For $20, You Can Test Your English Skills on Your Smartphone

A blog about business and economics.
April 25 2014 5:34 PM

Duolingo Moves Into Language Proficiency Exams

Can tests be addictive too?

Screenshot from Duolingo

Duolingo has made language learning cool. The popular app has millions of English speakers brushing up on their Spanish, French, Italian, German, and Portuguese, and is teaching English to speakers of those languages plus half a dozen others. It's a fully gamified approach to foreign language education and one of the most productive means of procrastination ever created, as Seth Stevenson wrote in Slate earlier this year.

Starting next month, users of the app will have a chance to see their language progress rewarded with more than a trumpet fanfare at the end of a lesson. Duolingo announced this week that it will begin offering a cheap app-based English proficiency exam starting May 13. The $20 test will be available on Android-based phones, the Wall Street Journal reported, and designed to compete with existing exams like the Test of English as a Foreign Language.

The tests might not be as addictive and fun as Duolingo itself, but they'll be important in another way: by bringing affordable language exams to people who might not afford them otherwise. The costs of a TOEFL exam alone, for example, can range from $160 to $250. Luis von Ahn, the creator of Duolingo and a MacArthur fellow, sees part of the app's mission as teaching free-of-cost English to people for whom the skills can be a huge step up on the socioeconomic ladder.


Will people cheat on a smartphone test? Duolingo thinks not. Or at least, the company thinks it will have enough measures in place to catch any wrongdoers. According to the Journal, tests will only be given on smartphones with front-facing cameras and the test-taker will have to rotate the device 360 degrees to demonstrate that no one else is present. Duolingo will record all sound and video during the exam, and can review 60 exams an hour. And besides, with someone like von Ahn running the show, cheaters won't want to take the chance.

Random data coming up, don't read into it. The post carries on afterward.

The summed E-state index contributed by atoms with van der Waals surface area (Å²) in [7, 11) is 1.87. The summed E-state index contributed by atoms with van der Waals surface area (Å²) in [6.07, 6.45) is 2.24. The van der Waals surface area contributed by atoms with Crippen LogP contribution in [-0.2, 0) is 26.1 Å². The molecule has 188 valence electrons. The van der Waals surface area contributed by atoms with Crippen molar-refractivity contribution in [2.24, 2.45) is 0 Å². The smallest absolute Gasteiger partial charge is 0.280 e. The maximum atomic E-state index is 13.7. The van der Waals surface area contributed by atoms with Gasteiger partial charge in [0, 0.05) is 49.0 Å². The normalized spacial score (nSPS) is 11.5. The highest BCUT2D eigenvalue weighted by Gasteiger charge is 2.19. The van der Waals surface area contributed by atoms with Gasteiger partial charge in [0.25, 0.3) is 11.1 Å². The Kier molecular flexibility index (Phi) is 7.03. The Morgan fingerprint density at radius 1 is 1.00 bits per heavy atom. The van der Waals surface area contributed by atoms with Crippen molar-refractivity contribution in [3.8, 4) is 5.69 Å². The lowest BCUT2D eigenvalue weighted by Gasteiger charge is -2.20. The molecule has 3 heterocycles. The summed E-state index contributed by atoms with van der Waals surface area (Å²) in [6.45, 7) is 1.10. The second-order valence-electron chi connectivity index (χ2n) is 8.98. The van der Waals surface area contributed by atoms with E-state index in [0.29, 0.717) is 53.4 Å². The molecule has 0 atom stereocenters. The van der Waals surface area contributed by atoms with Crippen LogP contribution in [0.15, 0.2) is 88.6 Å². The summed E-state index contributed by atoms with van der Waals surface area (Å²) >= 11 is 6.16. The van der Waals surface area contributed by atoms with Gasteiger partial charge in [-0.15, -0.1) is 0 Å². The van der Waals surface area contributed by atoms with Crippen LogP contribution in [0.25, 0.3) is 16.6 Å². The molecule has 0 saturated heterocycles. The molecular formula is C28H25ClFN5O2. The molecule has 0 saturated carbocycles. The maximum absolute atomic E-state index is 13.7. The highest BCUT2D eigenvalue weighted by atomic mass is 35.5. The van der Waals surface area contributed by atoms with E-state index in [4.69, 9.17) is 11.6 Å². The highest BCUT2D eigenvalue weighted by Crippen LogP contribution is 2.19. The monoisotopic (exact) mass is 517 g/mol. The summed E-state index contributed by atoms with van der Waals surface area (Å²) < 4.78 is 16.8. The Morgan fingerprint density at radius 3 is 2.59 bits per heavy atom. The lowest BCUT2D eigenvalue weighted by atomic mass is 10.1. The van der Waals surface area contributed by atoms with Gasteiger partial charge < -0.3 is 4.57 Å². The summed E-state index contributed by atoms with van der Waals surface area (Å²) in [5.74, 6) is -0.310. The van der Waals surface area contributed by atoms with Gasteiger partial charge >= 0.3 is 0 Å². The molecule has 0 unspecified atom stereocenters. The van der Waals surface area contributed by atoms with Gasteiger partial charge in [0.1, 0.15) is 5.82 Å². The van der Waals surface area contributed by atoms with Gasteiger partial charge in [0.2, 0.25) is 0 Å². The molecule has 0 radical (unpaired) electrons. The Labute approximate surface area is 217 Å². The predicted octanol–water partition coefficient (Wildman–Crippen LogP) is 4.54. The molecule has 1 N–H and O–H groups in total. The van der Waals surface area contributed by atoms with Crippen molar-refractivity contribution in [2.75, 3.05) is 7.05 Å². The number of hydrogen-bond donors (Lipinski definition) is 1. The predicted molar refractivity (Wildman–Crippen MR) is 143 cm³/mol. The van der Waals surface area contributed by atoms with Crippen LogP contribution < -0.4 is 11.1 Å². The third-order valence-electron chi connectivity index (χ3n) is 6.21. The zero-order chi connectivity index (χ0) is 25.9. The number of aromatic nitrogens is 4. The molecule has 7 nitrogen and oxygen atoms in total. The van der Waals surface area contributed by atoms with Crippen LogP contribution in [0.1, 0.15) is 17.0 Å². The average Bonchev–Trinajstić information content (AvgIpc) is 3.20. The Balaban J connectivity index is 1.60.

Alison Griswold is a Slate staff writer covering business and economics.



The Ebola Story

How our minds build narratives out of disaster.

The Budget Disaster That Completely Sabotaged the WHO’s Response to Ebola

PowerPoint Is the Worst, and Now It’s the Latest Way to Hack Into Your Computer

The Shooting Tragedies That Forged Canada’s Gun Politics

A Highly Unscientific Ranking of Crazy-Old German Beers


Welcome to 13th Grade!

Some high schools are offering a fifth year. That’s a great idea.


The Actual World

“Mount Thoreau” and the naming of things in the wilderness.

Want Kids to Delay Sex? Let Planned Parenthood Teach Them Sex Ed.

Would You Trust Walmart to Provide Your Health Care? (You Should.)

  News & Politics
Oct. 22 2014 9:42 PM Landslide Landrieu Can the Louisiana Democrat use the powers of incumbency to save herself one more time?
Continuously Operating
Oct. 22 2014 2:38 PM Crack Open an Old One A highly unscientific evaluation of Germany’s oldest breweries.
Gentleman Scholar
Oct. 22 2014 5:54 PM May I Offer to Sharpen My Friends’ Knives? Or would that be rude?
  Double X
The XX Factor
Oct. 22 2014 4:27 PM Three Ways Your Text Messages Change After You Get Married
  Slate Plus
Tv Club
Oct. 22 2014 5:27 PM The Slate Walking Dead Podcast A spoiler-filled discussion of Episodes 1 and 2.
Oct. 22 2014 11:54 PM The Actual World “Mount Thoreau” and the naming of things in the wilderness.
Future Tense
Oct. 22 2014 5:33 PM One More Reason Not to Use PowerPoint: It’s The Gateway for a Serious Windows Vulnerability
  Health & Science
Wild Things
Oct. 22 2014 2:42 PM Orcas, Via Drone, for the First Time Ever
Sports Nut
Oct. 20 2014 5:09 PM Keepaway, on Three. Ready—Break! On his record-breaking touchdown pass, Peyton Manning couldn’t even leave the celebration to chance.